The Trust Deed plays a paramount role within self-managed superannuation funds (SMSFs), serving as the fundamental document that delineates the regulations governing your fund’s operations.
The landscape of the superannuation industry, including superannuation legislation, has undergone substantial transformation over the years. In light of these dynamic developments, it becomes imperative to maintain an up-to-date SMSF trust deed. Doing so not only safeguards your interests but also enables you to optimise the potential benefits of owning a self-managed superannuation fund!
Read more about upgrading your SMSF deed below.
What is the SMSF trust deed?
An SMSF trust deed is a legally binding document that outlines the rules and regulations governing the establishment, operation, and management of a self-managed super fund (SMSF) in Australia. It specifies the fund’s purpose, membership details, investment strategies, and compliance requirements, providing the foundational framework for how the SMSF can be managed and invested.
Why do I need to update my self-managed superannuation fund trust deed?
Given the continuous evolution of superannuation regulations, it is crucial for your SMSF to possess a resilient, adaptable, and high-quality trust deed that undergoes regular review. These changes encompass both enhancements in best practices and modifications in legal requirements.
The fund’s governing rules, outlined in its deed, determine what trustees are permitted to do, even if the law allows certain actions. Many older trust deeds may be too restrictive and haven’t adapted well to changing superannuation laws, potentially causing trustees to inadvertently act on outdated powers or lack the necessary provisions for certain actions. Acting without proper authority from the Trust Deed can lead to audit breaches, ATO investigations, sanctions, and the loss of tax benefits.
To access flexible superannuation payments
The substantial pension rule changes have rendered many older SMSF deeds rigid in their pension payment provisions. These deeds lack the necessary powers to enable SMSF trustees to pay modern pension types in compliance with current superannuation laws, including situations where members cannot initiate Allocated Pensions or Market Linked Pensions.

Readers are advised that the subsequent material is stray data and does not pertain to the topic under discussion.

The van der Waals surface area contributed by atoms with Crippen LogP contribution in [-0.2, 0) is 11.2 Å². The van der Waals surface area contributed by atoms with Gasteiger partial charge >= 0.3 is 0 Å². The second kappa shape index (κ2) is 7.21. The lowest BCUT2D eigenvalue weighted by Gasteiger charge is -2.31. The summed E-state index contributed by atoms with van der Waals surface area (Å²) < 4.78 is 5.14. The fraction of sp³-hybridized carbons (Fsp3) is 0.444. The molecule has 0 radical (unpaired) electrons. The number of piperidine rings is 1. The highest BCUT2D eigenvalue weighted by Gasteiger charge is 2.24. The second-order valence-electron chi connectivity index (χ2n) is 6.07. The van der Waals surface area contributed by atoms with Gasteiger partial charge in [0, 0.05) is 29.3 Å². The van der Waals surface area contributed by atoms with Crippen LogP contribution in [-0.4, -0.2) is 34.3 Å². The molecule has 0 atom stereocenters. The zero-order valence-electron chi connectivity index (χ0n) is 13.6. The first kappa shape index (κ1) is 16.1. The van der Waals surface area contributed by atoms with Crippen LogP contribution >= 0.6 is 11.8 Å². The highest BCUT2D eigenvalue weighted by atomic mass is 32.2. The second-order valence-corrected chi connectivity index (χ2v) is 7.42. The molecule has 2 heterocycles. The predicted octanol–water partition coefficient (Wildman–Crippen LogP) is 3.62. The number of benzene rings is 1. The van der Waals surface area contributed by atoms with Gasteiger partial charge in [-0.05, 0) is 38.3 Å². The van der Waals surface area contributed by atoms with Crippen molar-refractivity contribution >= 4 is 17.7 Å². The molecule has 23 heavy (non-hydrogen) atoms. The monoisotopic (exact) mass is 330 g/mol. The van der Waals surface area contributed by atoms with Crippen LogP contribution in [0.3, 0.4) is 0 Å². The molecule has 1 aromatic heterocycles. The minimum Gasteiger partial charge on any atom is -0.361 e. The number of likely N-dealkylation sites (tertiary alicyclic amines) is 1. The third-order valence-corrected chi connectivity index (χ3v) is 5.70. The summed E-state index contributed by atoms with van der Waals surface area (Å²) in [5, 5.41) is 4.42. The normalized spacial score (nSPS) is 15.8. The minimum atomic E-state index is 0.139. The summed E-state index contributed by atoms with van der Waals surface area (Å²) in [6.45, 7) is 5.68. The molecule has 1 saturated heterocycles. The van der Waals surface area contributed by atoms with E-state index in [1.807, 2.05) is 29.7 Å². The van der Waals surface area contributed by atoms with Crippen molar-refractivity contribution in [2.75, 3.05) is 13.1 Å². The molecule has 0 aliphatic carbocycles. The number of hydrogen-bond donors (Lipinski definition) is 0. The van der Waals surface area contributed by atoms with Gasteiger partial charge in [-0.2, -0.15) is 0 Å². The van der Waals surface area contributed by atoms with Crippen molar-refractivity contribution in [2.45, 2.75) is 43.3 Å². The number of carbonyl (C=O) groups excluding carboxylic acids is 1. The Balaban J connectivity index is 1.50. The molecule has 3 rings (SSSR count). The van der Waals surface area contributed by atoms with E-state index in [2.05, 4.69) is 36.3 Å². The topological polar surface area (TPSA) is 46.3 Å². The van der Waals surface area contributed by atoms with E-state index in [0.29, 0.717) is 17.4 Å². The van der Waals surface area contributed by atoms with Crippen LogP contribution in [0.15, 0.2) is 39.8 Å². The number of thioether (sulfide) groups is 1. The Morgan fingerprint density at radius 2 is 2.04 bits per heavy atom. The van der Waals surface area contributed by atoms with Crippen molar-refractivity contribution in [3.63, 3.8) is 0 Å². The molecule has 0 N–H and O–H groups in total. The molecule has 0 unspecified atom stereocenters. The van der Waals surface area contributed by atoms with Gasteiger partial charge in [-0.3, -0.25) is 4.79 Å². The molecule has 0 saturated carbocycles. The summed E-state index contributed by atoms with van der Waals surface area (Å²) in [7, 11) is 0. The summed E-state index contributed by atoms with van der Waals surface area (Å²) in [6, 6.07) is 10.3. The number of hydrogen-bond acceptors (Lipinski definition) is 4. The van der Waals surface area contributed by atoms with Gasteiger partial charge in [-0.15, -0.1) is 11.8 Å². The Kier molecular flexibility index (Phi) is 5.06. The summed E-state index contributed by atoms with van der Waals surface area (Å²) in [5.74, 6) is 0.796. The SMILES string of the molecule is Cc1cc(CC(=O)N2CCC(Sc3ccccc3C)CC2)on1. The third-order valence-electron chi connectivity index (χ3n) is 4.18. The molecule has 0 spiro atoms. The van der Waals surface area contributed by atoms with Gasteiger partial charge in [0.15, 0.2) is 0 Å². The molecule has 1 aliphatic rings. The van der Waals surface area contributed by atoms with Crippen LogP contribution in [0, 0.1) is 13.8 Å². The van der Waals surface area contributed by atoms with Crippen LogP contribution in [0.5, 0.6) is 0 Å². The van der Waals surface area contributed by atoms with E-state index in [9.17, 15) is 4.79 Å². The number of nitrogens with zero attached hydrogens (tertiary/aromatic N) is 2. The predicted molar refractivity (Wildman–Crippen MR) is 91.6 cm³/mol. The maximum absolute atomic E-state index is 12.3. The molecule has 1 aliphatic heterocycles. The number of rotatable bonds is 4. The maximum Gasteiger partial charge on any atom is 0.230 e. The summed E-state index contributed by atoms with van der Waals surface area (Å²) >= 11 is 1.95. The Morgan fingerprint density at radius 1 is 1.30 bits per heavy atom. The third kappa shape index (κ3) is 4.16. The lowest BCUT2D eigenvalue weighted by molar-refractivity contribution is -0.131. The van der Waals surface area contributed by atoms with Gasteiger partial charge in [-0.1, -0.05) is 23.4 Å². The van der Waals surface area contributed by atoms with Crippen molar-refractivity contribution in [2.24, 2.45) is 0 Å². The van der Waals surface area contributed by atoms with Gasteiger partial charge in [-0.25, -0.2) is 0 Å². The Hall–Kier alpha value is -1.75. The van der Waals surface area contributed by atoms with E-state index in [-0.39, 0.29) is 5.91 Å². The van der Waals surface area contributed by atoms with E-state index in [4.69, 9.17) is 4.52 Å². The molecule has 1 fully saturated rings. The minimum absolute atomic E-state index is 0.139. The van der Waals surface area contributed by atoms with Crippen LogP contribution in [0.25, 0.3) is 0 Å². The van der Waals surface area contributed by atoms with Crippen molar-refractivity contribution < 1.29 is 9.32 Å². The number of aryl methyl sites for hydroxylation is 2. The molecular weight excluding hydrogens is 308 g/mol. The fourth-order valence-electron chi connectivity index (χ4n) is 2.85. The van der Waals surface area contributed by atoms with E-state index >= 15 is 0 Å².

A flexible trust deed, on the other hand, grants the freedom to disburse all legally permissible forms of pensions without limitations. Similarly, outdated deeds might not permit the payment of reversionary beneficiary pensions upon a member’s death, which entails continuing the member’s existing pension to their spouse or child.
Most updated deeds, however, enable the initiation of automatic reversionary pensions. Moreover, since the 2017 reforms, starting new and additional pensions has become more challenging for members due to the transfer balance cap provisions.
Facilitate a transition-to-retirement strategy
In the same vein, current superannuation legislation permits ‘Transition to Retirement Income Streams’ (TTRs) to start when its SMSF members reach their preservation age (from age 59), allowing access to up to 10% of the balance annually. However, older SMSF trust deeds may restrict pensions to retirement or age 65.
If the fund’s rules don’t expressly allow TTRs, paying them could breach the trust deed.
Older trust deeds may lack provisions for various operational mechanisms. A newer deed may incorporate features into their SMSF’s governing rules that their existing deed lacks, including:
- – Investment segregation of superannuation benefits.
- – Contribution splitting and refund of contributions.
- – Pension rollbacks.
- – Dispute resolution.
- – Death benefit payments, including a binding death benefit nomination.
- – Borrowing to invest, such as in direct property.
Borrowing to invest in self-managed superannuation funds. Does your fund’s deed allow it?
When an SMSF wishes to finance property investments (known as a limited recourse borrowing arrangement or an LRBA), the trust deed must explicitly allow for this. LRBA provisions should be included in the trust deed in compliance with superannuation and borrowing regulations.
If you’ve updated your deed and are looking at your SMSF borrowing options, contact the experts in SMSF loans — SMSF Loan Experts!
FAQs about updating an SMSF trust deed
Who can update an SMSF trust deed?
An SMSF’s deed can typically be updated or amended by the trustee(s) of the SMSF, provided that the fund’s trust deed itself allows for such amendments. However, any amendments made must be in accordance with the law and the fund’s governing rules. It’s important to consult with legal and financial professionals experienced in SMSFs to ensure that any changes to the trust deed comply with regulatory requirements and do not jeopardise the fund’s compliance status. Additionally, changes to the smsf’s trust deed may require the consent of all members of the SMSF, depending on the specific provisions outlined in the existing trust deed.
What is a binding death benefit nomination?
A Binding Death Benefit Nomination (BDBN) is a legally binding document used in Australian superannuation funds, including SMSFs. It allows members to specify who should receive their superannuation benefits upon their death and in what proportions. Binding death benefit nominations may provide control and clarity over the distribution of superannuation assets after the member’s death.